RALEIGH — When Patrick L. Wooden Sr., pastor of the Upper Room Church of God in Christ, last saw Seanne Winters Barnette in church, she asked him to pray for her and her brother.
Family, friends, co-workers and church members honored Barnette, 55, during her funeral late Friday morning at the Upper Room in Southeast Raleigh.
The older brother she asked Wooden to pray for, 70-year-old John Winters Jr., is a suspect in her death after he reportedly told hospital workers in Virginia that he had an altercation with her and stabbed her.
Winters has not been charged with Barnette’s death, but he is in custody at the Wake County jail under a $1.5 million bail on charges that he stole his sister’s car. On Oct. 10, a Virginia state trooper found Winters inside Barnette’s PT Cruiser on the side of Interstate 95 south of Washington.
That trooper told Wake County Assistant District Attorney Howard Cummings that Winters had a cut on his right hand and a knife in his possession that was consistent with the 50 stab wounds documented on his sister’s body.
The state trooper reported that Winters appeared “disoriented.”
Emergency workers transported Winters to a nearby hospital, where he told a doctor that he “had been in an altercation with his sister and stabbed her,” Cummings said.
Staff at the hospital began looking for someone in his family to notify that Winters was there. Family members knew he had been staying with Barnette and repeatedly tried to reach her at home. When they couldn’t, they asked police to check on her apartment.
On Oct. 12, officers found Barnette’s body in her bedroom with dried blood on and around her body. She was covered with an American flag.
‘A Triumphant Service’
About 200 mourners filled the pews of the Upper Room Church for a funeral titled in Barnette’s obituary as “A Triumphant Service of Love For A Triumphant Life.”
Barnette became a member of the church on March 14, 2004, and had received her deaconess license on Sept. 18 after graduating from the denomination’s Church of God In Christ Academy.
Wooden described her as a “missionary evangelist” and “powerful church worker” who prayed with a group of church members every Saturday morning in front of a Raleigh abortion clinic and who ministered to elderly residents once a month at Kindred Healthcare, a rest home on Sunnybrook Road.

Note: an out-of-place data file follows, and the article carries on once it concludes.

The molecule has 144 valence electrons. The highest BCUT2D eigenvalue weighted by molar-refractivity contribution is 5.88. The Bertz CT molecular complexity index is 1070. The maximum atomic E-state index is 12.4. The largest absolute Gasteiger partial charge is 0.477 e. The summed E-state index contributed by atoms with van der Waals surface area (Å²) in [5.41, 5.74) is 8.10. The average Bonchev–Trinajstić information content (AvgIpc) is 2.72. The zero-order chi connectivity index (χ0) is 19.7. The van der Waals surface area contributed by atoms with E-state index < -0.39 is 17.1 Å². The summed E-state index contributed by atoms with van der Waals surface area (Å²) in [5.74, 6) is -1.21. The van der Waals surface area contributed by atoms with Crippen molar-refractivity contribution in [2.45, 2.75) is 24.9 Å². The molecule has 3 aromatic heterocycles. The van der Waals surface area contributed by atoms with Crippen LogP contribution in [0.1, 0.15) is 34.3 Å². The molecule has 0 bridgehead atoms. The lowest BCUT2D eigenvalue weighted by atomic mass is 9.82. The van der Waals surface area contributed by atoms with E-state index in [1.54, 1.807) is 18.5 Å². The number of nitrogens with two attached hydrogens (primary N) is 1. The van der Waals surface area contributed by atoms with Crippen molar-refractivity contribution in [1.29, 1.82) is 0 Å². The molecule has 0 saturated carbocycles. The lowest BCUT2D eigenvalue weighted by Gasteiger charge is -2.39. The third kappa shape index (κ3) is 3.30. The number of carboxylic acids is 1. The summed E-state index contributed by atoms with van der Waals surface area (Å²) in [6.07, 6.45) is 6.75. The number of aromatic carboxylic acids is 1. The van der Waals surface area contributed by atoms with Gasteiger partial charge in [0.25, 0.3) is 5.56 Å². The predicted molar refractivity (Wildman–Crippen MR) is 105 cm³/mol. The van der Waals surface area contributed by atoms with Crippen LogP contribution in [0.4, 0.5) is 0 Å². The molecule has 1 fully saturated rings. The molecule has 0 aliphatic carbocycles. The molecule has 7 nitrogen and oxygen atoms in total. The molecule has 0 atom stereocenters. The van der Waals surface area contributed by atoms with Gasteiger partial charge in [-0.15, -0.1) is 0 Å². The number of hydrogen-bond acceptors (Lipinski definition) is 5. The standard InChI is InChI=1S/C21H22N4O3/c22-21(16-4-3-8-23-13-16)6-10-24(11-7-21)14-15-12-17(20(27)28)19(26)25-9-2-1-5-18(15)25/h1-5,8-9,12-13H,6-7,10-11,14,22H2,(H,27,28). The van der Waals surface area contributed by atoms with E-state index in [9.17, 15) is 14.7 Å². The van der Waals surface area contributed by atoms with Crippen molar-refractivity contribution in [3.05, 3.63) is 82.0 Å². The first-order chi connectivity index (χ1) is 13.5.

“The unborn lost a powerful advocate,” Wooden said of her weekly sojourns to pray in front of Woman’s Choice of Raleigh on Drake Road. “The newborn are almost the least of us, but the newborn has a voice. It can cry. Seanne fought for those who had no voice at all.”
Wooden also praised Barnette’s work on behalf of the elderly.
“By serving the elderly, she was helping people who, in some cases, their families had forgotten,” he said. “Their bodies wracked with pain and suffering from the ravages of aging.”
Serving others came naturally to Barnette, and for some adults who grew up under her mentorship, she was the embodiment of the popular phrase “no child left behind.”
Barnette grew up just east of downtown Raleigh on Hargett Street and worked as a special education teacher in Wake and Durham counties. She taught children with special needs at Holt Elementary School in North Durham and, during the summers, helped run a camp at the school for children who had fallen behind academically.
‘Never looked’ for credit
Chakara Conyers, a Wake County employee who grew up in Raleigh, said Barnette was a community staple who never got credit for the good works she did for others “because she never looked for that.”
She said Barnette was a mentor to her and at least 20 other children on Hawkins Street in Southeast Raleigh in the early 1990s. Barnette, who lived alone at the time save for a little poodle named “FeFe,” helped the youngsters with homework, extracurricular activities and made sure they attended school and church events.
Conyers, now 31, still remembers when Barnette moved onto Hawkins Street 20 years ago. The children in the neighborhood helped her move some things in, and from that day on, the youngsters were always at her home. She gave them books and took them to community centers and after-school programs all over the city.
“She drove me to after-school, every day, for two years,” Conyers said Friday after the funeral. “She almost appeared as an angel neighbor, who changed a lot of my friends’ lives for the better. I took tae kwon do, played baseball, went to camps, played tennis and did ceramics – all with this woman's help.”
“She was a very sweet-hearted, loving woman,” said Dionne Johnson, who also teaches at Holt. “She was sort of like a grandmother. It was always ‘sweetheart’ and ‘Baby, what do you need?’ and ‘Come and sit and talk with me.’ The kids loved her.”
Winters and Barnette were the children of John Winters Sr., a real estate and insurance company owner who, in 1961, was the first African-American elected to the Raleigh City Council and was later elected to the state Senate.
John Winters Jr. also worked in real estate and tried to follow his father into politics with an unsuccessful run for U.S. Congress in 1984.
Wooden, the Upper Room pastor, stood in the pulpit of his church, just above a gleaming, cobalt-blue and gray coffin with a spray of white flowers draped across the top. An oversized picture of a smiling Barnette was on one side of the coffin.
“There are two conversations going on about Seanne,” the pastor said. “There is talk about her life. And there is talk about her tragic end. The news reports of how she left here, it doesn’t seem to add up. It makes no sense. It’s meaningless. … But where she is now makes sense.”